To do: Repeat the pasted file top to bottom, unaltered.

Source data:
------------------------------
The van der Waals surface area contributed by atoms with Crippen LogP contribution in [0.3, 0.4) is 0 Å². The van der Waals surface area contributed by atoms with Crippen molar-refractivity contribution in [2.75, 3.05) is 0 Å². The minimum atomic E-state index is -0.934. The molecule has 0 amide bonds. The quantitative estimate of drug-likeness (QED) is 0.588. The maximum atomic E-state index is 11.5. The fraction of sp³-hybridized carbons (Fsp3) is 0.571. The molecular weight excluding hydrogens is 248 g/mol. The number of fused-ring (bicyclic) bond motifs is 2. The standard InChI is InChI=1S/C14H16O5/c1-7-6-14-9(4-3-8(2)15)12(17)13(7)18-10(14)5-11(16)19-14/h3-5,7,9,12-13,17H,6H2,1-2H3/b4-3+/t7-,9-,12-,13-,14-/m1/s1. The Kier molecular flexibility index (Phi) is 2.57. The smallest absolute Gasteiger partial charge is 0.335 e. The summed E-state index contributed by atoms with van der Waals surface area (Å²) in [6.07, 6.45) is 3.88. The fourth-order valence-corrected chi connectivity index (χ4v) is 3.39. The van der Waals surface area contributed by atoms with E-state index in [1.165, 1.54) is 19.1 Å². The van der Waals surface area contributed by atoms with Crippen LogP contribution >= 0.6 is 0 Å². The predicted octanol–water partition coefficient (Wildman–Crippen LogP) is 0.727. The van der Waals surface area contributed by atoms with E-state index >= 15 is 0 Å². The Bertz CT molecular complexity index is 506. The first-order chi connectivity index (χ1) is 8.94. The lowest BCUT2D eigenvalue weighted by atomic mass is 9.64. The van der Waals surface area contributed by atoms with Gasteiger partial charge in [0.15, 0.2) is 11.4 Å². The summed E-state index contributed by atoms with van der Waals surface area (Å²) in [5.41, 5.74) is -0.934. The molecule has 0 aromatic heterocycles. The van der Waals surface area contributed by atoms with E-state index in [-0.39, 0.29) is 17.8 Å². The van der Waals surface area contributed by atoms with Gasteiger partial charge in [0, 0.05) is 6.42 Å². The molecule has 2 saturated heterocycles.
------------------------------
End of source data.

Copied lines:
The van der Waals surface area contributed by atoms with Crippen LogP contribution in [0.3, 0.4) is 0 Å². The van der Waals surface area contributed by atoms with Crippen molar-refractivity contribution in [2.75, 3.05) is 0 Å². The minimum atomic E-state index is -0.934. The molecule has 0 amide bonds. The quantitative estimate of drug-likeness (QED) is 0.588. The maximum atomic E-state index is 11.5. The fraction of sp³-hybridized carbons (Fsp3) is 0.571. The molecular weight excluding hydrogens is 248 g/mol. The number of fused-ring (bicyclic) bond motifs is 2. The standard InChI is InChI=1S/C14H16O5/c1-7-6-14-9(4-3-8(2)15)12(17)13(7)18-10(14)5-11(16)19-14/h3-5,7,9,12-13,17H,6H2,1-2H3/b4-3+/t7-,9-,12-,13-,14-/m1/s1. The Kier molecular flexibility index (Phi) is 2.57. The smallest absolute Gasteiger partial charge is 0.335 e. The summed E-state index contributed by atoms with van der Waals surface area (Å²) in [6.07, 6.45) is 3.88. The fourth-order valence-corrected chi connectivity index (χ4v) is 3.39. The van der Waals surface area contributed by atoms with E-state index in [1.165, 1.54) is 19.1 Å². The van der Waals surface area contributed by atoms with Crippen LogP contribution >= 0.6 is 0 Å². The predicted octanol–water partition coefficient (Wildman–Crippen LogP) is 0.727. The van der Waals surface area contributed by atoms with E-state index >= 15 is 0 Å². The Bertz CT molecular complexity index is 506. The first-order chi connectivity index (χ1) is 8.94. The lowest BCUT2D eigenvalue weighted by atomic mass is 9.64. The van der Waals surface area contributed by atoms with Gasteiger partial charge in [0.15, 0.2) is 11.4 Å². The summed E-state index contributed by atoms with van der Waals surface area (Å²) in [5.41, 5.74) is -0.934. The molecule has 0 aromatic heterocycles. The van der Waals surface area contributed by atoms with E-state index in [-0.39, 0.29) is 17.8 Å². The van der Waals surface area contributed by atoms with Gasteiger partial charge in [0, 0.05) is 6.42 Å². The molecule has 2 saturated heterocycles.